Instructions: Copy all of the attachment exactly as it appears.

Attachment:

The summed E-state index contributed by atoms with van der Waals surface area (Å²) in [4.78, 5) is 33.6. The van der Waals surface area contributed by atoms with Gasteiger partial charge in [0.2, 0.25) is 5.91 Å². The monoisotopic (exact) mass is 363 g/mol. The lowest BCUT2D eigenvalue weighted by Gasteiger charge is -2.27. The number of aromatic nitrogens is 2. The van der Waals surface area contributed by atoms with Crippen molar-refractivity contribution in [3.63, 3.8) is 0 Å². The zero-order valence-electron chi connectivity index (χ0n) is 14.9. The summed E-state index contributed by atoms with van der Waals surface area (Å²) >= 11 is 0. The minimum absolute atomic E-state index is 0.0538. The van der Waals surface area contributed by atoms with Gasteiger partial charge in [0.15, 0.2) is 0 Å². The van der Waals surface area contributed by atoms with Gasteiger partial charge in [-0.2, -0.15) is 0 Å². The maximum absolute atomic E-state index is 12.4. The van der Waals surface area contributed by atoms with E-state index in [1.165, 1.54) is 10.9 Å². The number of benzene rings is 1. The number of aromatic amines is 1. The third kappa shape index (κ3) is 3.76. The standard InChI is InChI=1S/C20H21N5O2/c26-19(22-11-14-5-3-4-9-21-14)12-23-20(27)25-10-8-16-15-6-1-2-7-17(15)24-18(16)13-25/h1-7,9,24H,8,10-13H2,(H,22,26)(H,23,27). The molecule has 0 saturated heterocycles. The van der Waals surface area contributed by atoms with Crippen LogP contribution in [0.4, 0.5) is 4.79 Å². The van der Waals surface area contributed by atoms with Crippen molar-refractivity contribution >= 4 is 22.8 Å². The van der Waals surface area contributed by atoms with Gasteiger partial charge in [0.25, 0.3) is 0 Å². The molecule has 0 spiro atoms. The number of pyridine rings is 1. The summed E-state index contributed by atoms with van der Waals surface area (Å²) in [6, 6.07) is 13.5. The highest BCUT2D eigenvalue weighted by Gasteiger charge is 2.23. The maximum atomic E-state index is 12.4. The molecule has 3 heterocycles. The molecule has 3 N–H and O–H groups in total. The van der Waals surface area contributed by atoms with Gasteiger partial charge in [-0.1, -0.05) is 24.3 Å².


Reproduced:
The summed E-state index contributed by atoms with van der Waals surface area (Å²) in [4.78, 5) is 33.6. The van der Waals surface area contributed by atoms with Gasteiger partial charge in [0.2, 0.25) is 5.91 Å². The monoisotopic (exact) mass is 363 g/mol. The lowest BCUT2D eigenvalue weighted by Gasteiger charge is -2.27. The number of aromatic nitrogens is 2. The van der Waals surface area contributed by atoms with Crippen molar-refractivity contribution in [3.63, 3.8) is 0 Å². The zero-order valence-electron chi connectivity index (χ0n) is 14.9. The summed E-state index contributed by atoms with van der Waals surface area (Å²) >= 11 is 0. The minimum absolute atomic E-state index is 0.0538. The van der Waals surface area contributed by atoms with Gasteiger partial charge in [0.15, 0.2) is 0 Å². The van der Waals surface area contributed by atoms with Gasteiger partial charge in [-0.2, -0.15) is 0 Å². The maximum absolute atomic E-state index is 12.4. The van der Waals surface area contributed by atoms with E-state index in [1.165, 1.54) is 10.9 Å². The number of benzene rings is 1. The number of aromatic amines is 1. The third kappa shape index (κ3) is 3.76. The standard InChI is InChI=1S/C20H21N5O2/c26-19(22-11-14-5-3-4-9-21-14)12-23-20(27)25-10-8-16-15-6-1-2-7-17(15)24-18(16)13-25/h1-7,9,24H,8,10-13H2,(H,22,26)(H,23,27). The molecule has 0 saturated heterocycles. The van der Waals surface area contributed by atoms with Crippen LogP contribution in [0.4, 0.5) is 4.79 Å². The van der Waals surface area contributed by atoms with Crippen molar-refractivity contribution >= 4 is 22.8 Å². The van der Waals surface area contributed by atoms with Gasteiger partial charge in [0.25, 0.3) is 0 Å². The molecule has 0 spiro atoms. The number of pyridine rings is 1. The summed E-state index contributed by atoms with van der Waals surface area (Å²) in [6, 6.07) is 13.5. The highest BCUT2D eigenvalue weighted by Gasteiger charge is 2.23. The maximum atomic E-state index is 12.4. The molecule has 3 heterocycles. The molecule has 3 N–H and O–H groups in total. The van der Waals surface area contributed by atoms with Gasteiger partial charge in [-0.1, -0.05) is 24.3 Å².